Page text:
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Big 4 firm finds upskilling 'the new normal'

New research from a big four firm has revealed that workers no longer expect their qualifications to last a lifetime and are prepared to continuously upskill themselves to remain employable.

Professional Development Lara Bullock 07 August 2017
— 1 minute read

PwC’s latest global report, Workforce of the future: the competing forces shaping 2030, revealed that 74 per cent of people are ready to learn a new skill or completely retrain to keep themselves employable.

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Employees see it as their personal responsibility, not their employer's, to keep their skills updated.

Furthermore, technology is seen as enabler, with 65 per cent believing that it will improve their job prospects and 86 per cent believing that human skills will still be in demand.

Jon Williams, Australian PwC partner and joint global leader for people and organisation, said that workers are adapting in the face of increasing job competition.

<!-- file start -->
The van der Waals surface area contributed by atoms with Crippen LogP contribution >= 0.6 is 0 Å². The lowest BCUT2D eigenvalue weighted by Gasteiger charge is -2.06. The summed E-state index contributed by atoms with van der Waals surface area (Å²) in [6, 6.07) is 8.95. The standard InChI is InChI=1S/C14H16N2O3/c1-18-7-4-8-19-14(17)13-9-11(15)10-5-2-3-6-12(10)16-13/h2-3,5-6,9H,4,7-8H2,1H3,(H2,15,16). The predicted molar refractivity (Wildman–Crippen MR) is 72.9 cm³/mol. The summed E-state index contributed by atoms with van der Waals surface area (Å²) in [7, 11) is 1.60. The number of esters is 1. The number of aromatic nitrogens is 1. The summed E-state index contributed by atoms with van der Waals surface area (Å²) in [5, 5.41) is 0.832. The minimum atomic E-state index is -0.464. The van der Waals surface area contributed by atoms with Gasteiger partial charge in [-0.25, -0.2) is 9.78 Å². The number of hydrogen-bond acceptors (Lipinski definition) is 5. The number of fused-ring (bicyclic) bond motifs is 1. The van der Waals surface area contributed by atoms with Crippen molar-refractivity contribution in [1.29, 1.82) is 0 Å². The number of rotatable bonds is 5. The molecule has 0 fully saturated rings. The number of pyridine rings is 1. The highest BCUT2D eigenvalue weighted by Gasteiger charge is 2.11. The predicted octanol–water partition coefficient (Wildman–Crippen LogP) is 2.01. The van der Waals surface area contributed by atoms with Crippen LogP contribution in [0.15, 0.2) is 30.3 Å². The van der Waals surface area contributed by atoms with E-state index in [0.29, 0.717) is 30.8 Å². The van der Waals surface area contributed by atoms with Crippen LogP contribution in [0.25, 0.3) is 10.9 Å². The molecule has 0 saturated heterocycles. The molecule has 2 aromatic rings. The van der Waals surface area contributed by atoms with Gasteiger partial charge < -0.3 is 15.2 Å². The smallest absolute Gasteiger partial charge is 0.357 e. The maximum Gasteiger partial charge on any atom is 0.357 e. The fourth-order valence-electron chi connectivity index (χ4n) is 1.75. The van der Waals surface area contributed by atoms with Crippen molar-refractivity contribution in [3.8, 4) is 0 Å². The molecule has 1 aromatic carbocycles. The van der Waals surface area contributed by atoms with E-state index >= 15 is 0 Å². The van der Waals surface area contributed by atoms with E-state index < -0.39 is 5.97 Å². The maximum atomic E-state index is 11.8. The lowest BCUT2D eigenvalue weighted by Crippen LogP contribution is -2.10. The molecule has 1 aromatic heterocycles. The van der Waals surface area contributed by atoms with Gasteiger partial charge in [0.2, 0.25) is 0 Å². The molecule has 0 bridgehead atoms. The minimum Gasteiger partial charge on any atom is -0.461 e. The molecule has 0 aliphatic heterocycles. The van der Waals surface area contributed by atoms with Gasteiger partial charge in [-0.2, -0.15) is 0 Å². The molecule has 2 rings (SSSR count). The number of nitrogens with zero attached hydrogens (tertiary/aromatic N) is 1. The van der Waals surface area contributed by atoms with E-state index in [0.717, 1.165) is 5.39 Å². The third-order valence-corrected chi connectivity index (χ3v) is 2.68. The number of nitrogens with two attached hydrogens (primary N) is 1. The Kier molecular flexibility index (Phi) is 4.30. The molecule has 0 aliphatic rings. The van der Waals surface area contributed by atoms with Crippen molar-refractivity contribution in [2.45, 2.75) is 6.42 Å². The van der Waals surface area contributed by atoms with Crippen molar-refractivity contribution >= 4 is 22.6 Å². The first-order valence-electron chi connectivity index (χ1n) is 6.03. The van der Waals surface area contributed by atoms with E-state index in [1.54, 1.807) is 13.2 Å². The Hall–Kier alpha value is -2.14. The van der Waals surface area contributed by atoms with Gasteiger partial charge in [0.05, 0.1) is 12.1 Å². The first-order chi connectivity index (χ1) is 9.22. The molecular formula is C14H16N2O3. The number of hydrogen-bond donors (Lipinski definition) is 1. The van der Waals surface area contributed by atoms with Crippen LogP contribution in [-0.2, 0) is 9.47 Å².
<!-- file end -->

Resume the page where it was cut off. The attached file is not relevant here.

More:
“Our report found that 60 per cent of respondents believe few people will have stable, long-term employment in the future,” Mr Williams said.

“People are shifting from a qualification that would last a lifetime to thinking about new skills every few years, matched with ongoing development of personal skills of such as risk management, leadership and emotional intelligence.”

However, 37 per cent of respondents believe automation is putting their job at risk, up from 33 per cent in 2014.

“Anxiety kills confidence and the willingness to innovate. With a third of workers worried about the future of their jobs due to automation, employers need to be having mature conversations now, to include workers in the technology debate,” Mr Williams said.

“This will help them to understand, prepare and potentially upskill for any impact technology may have on their job in the future. The shift is nothing less than a fundamental transformation in the way we work, and organisations must not underestimate the change ahead.”

Big 4 firm finds upskilling 'the new normal'
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